Bob Marks

  3. Thanks, Rafe and Bob.

    Your comments jointly point to the key issue to direct future thinking:

    Given the fundamental incoherence of pomo, as Bob points out, what’s the positive alternative? There, as Rafe points out, developing a compelling rational epistemology is a work-in-progress.

    So who out there in this generation is, in your judgment, doing the best work in naturalistic, realistic, objective epistemology?

  4. Bob Marks says:

    Stephen wrote:

    “Given the fundamental incoherence of pomo, as Bob points out, what’s the positive alternative? There, as Rafe points out, developing a compelling rational epistemology is a work-in-progress.

    “So who out there in this generation is, in your judgment, doing the best work in naturalistic, realistic, objective epistemology?”

    Unquestionably, John Searle. He not only defended consciousness in “The Rediscovery of the Mind.” He was largely responsible for making consciousness once again a legitimate object of study. In “Rationality in Action”, he defended free will. The title of “The Construction of Social Reality” was chosen deliberately to counter the notion that reality is socially constructed. IMO, “Intentionality” is one of the most important books in 20th century philosophy.

  5. Bob Marks says:

    Some people may wonder what the big deal is over an irrational philosophy. After all, if postmodernism is so bad, who would possibly believe it or apply its principles? Take a look:

    “German Judge Cites Koran, Stirring Up Cultural Storm

    Published: March 23, 2007
    FRANKFURT, March 22 — A German judge has stirred a storm of protest by citing the Koran in turning down a German Muslim woman’s request for a speedy divorce on the ground that her husband beat her.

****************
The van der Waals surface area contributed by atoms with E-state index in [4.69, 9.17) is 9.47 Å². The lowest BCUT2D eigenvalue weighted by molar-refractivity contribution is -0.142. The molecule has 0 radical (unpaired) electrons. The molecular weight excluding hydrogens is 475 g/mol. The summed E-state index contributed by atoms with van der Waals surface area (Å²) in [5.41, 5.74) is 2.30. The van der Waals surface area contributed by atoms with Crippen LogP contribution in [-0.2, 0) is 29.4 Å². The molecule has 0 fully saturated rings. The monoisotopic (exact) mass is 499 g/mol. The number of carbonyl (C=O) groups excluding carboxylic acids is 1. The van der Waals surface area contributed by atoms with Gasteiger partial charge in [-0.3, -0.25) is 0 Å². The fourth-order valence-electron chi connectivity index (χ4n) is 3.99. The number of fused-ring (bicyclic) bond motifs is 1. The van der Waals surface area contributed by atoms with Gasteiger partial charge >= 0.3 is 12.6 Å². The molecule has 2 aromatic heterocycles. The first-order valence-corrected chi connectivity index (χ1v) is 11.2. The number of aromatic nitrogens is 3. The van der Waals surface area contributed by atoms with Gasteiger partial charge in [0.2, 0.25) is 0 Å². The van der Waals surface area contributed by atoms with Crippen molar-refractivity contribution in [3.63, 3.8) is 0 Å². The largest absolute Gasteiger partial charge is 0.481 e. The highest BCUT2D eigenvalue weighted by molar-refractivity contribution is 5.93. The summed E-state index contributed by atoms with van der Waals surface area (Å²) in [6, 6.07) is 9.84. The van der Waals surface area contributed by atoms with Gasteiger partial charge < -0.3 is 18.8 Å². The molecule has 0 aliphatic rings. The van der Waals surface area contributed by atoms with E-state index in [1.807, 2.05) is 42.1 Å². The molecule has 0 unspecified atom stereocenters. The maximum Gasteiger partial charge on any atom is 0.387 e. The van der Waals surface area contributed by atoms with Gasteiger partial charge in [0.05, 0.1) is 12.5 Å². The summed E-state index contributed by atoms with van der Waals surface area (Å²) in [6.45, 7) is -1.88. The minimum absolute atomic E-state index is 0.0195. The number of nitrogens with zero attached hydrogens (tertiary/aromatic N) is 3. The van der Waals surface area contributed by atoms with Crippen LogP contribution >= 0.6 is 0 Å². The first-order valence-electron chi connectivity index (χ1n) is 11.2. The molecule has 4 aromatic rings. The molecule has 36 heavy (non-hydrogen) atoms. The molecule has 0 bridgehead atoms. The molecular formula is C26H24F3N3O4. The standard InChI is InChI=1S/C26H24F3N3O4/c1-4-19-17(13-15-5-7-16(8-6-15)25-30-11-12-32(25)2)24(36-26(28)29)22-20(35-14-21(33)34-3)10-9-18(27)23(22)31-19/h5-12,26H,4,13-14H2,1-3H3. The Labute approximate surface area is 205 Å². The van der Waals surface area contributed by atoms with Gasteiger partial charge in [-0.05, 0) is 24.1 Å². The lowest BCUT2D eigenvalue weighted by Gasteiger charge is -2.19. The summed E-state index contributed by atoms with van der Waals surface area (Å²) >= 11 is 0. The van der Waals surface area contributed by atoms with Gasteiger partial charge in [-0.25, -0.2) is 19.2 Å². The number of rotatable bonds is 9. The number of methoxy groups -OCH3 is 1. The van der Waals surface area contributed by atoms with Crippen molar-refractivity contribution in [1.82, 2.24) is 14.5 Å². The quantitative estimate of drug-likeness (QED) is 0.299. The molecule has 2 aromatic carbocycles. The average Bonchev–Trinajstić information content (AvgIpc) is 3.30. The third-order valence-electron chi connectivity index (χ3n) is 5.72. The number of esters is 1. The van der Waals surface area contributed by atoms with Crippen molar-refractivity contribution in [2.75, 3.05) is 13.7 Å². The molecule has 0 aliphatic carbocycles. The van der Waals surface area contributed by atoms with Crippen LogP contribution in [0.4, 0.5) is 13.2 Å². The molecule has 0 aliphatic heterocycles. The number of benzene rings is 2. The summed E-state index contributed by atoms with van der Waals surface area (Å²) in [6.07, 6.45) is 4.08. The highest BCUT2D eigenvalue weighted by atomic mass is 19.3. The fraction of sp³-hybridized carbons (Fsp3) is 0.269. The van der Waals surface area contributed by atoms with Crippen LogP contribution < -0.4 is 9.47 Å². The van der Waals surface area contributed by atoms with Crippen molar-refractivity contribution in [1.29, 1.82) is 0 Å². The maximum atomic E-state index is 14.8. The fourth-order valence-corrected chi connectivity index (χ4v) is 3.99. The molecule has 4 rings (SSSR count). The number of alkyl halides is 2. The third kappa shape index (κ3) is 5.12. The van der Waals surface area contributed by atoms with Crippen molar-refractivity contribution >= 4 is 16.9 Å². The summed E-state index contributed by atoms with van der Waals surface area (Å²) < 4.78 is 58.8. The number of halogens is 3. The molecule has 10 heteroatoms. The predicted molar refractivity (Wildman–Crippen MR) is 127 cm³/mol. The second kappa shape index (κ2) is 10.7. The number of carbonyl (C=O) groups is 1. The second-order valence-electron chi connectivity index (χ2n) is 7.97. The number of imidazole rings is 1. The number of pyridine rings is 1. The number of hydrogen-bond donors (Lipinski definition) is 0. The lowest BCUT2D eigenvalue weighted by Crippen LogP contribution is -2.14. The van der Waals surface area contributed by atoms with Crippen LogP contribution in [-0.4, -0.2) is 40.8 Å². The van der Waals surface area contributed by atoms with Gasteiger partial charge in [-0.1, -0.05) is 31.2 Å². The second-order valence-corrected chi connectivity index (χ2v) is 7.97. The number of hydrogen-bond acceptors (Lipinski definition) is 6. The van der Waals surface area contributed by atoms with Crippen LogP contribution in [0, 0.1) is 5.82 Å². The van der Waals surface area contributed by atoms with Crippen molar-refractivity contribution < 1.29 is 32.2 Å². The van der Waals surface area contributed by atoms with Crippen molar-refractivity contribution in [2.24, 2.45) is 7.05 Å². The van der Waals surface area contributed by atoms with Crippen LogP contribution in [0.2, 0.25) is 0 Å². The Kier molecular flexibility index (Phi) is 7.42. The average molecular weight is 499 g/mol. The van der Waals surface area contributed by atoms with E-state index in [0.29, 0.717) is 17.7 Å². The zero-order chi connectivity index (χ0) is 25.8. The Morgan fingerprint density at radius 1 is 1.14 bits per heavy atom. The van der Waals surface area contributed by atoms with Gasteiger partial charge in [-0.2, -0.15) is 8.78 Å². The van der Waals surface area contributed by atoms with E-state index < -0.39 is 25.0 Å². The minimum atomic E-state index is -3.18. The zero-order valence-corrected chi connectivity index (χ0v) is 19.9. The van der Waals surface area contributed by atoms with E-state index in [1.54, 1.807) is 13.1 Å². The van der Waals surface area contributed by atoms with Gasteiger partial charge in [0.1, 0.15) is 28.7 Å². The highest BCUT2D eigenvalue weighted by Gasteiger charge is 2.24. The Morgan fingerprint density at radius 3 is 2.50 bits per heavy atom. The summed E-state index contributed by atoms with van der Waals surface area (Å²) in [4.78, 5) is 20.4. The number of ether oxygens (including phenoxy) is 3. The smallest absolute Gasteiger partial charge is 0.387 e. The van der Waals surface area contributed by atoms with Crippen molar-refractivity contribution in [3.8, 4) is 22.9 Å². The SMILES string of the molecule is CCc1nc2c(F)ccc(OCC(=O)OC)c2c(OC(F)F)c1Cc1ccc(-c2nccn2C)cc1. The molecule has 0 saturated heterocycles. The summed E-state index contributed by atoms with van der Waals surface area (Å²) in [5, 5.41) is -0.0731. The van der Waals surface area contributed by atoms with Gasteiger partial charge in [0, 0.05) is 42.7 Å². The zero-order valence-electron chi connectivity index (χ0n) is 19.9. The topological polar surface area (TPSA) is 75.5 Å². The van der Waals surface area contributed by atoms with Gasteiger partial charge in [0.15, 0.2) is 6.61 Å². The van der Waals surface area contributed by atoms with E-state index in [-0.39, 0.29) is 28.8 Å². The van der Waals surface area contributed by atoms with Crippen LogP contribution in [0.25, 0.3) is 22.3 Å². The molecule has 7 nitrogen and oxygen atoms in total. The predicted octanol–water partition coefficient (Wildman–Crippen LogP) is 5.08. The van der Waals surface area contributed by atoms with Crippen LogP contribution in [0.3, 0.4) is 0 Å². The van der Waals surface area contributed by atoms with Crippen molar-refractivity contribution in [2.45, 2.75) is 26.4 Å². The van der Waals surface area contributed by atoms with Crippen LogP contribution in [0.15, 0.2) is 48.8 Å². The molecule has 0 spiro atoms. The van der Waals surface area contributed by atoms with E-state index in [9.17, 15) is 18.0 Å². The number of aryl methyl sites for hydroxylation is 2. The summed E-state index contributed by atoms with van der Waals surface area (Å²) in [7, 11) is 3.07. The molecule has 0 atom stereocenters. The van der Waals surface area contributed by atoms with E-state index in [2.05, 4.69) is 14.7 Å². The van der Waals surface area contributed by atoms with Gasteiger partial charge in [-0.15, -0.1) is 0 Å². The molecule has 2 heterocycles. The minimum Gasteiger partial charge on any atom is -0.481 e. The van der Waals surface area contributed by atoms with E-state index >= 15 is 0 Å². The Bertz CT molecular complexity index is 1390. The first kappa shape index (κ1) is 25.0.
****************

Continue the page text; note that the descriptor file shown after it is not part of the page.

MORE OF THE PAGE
In a ruling that underlines the tension between Muslim customs and European laws, the judge, Christa Datz-Winter, noted that the couple came from a Moroccan cultural milieu, in which it is common for husbands to beat their wives. The Koran, she wrote in her decision, sanctions such physical abuse.

    News of the ruling brought swift and sharp condemnation from politicians, legal experts and Muslim leaders in Germany, many of whom said they were confounded that a German judge would put seventh-century Islamic religious teaching ahead of German law in deciding a case of domestic violence.

    The court in Frankfurt abruptly removed Judge Datz-Winter from the case on Wednesday, saying it could not justify her reasoning. The woman’s lawyer, Barbara Becker-Rojczyk, said she decided to publicize the ruling, which was issued in January, after the court refused her request for a new judge.

    “It was terrible for my client,” Ms. Becker-Rojczyk said. “This man beat her seriously from the beginning of their marriage. After they separated, he called her and threatened to kill her.””

    http://www.nytimes.com/2007/03/23/world/europe/23germany.html?ref=world

  6. At Augean Stables, Richard Landes has further wry commentary on David Thompson’s interview with me: http://www.theaugeanstables.com/2009/05/18/pomo-unpeeled-david-thompson-talks-with-stephen-hicks/.